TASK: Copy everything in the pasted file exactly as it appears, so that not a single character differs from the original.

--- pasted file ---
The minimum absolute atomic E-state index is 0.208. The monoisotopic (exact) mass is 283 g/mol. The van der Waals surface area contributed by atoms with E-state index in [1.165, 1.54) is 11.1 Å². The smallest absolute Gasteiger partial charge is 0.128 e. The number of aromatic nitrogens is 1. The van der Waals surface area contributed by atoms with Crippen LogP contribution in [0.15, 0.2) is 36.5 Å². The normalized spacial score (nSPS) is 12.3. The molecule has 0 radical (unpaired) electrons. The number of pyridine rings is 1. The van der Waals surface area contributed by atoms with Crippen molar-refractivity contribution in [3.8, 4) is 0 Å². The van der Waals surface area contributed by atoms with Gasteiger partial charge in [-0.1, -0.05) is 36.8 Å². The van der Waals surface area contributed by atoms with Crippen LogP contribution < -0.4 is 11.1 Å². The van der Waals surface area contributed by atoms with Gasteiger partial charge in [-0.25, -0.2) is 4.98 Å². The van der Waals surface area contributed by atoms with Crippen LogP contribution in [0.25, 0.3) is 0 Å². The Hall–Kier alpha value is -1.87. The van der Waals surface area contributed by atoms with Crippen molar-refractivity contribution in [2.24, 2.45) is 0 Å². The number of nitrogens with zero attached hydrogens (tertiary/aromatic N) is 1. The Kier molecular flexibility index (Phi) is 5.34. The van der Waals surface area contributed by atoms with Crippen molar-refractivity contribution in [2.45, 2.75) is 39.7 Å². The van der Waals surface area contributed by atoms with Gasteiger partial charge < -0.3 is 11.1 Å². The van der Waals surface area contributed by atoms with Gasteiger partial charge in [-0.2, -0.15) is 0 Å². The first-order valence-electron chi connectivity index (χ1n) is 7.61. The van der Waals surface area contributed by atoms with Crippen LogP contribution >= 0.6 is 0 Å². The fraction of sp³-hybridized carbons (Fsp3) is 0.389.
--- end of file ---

The minimum absolute atomic E-state index is 0.208. The monoisotopic (exact) mass is 283 g/mol. The van der Waals surface area contributed by atoms with E-state index in [1.165, 1.54) is 11.1 Å². The smallest absolute Gasteiger partial charge is 0.128 e. The number of aromatic nitrogens is 1. The van der Waals surface area contributed by atoms with Crippen LogP contribution in [0.15, 0.2) is 36.5 Å². The normalized spacial score (nSPS) is 12.3. The molecule has 0 radical (unpaired) electrons. The number of pyridine rings is 1. The van der Waals surface area contributed by atoms with Crippen molar-refractivity contribution in [3.8, 4) is 0 Å². The van der Waals surface area contributed by atoms with Gasteiger partial charge in [-0.1, -0.05) is 36.8 Å². The van der Waals surface area contributed by atoms with Crippen LogP contribution < -0.4 is 11.1 Å². The van der Waals surface area contributed by atoms with Gasteiger partial charge in [-0.25, -0.2) is 4.98 Å². The van der Waals surface area contributed by atoms with Crippen LogP contribution in [0.25, 0.3) is 0 Å². The Hall–Kier alpha value is -1.87. The van der Waals surface area contributed by atoms with Crippen molar-refractivity contribution in [2.24, 2.45) is 0 Å². The number of nitrogens with zero attached hydrogens (tertiary/aromatic N) is 1. The Kier molecular flexibility index (Phi) is 5.34. The van der Waals surface area contributed by atoms with Crippen molar-refractivity contribution in [2.45, 2.75) is 39.7 Å². The van der Waals surface area contributed by atoms with Gasteiger partial charge < -0.3 is 11.1 Å². The van der Waals surface area contributed by atoms with Gasteiger partial charge in [-0.2, -0.15) is 0 Å². The first-order valence-electron chi connectivity index (χ1n) is 7.61. The van der Waals surface area contributed by atoms with Crippen LogP contribution >= 0.6 is 0 Å². The fraction of sp³-hybridized carbons (Fsp3) is 0.389.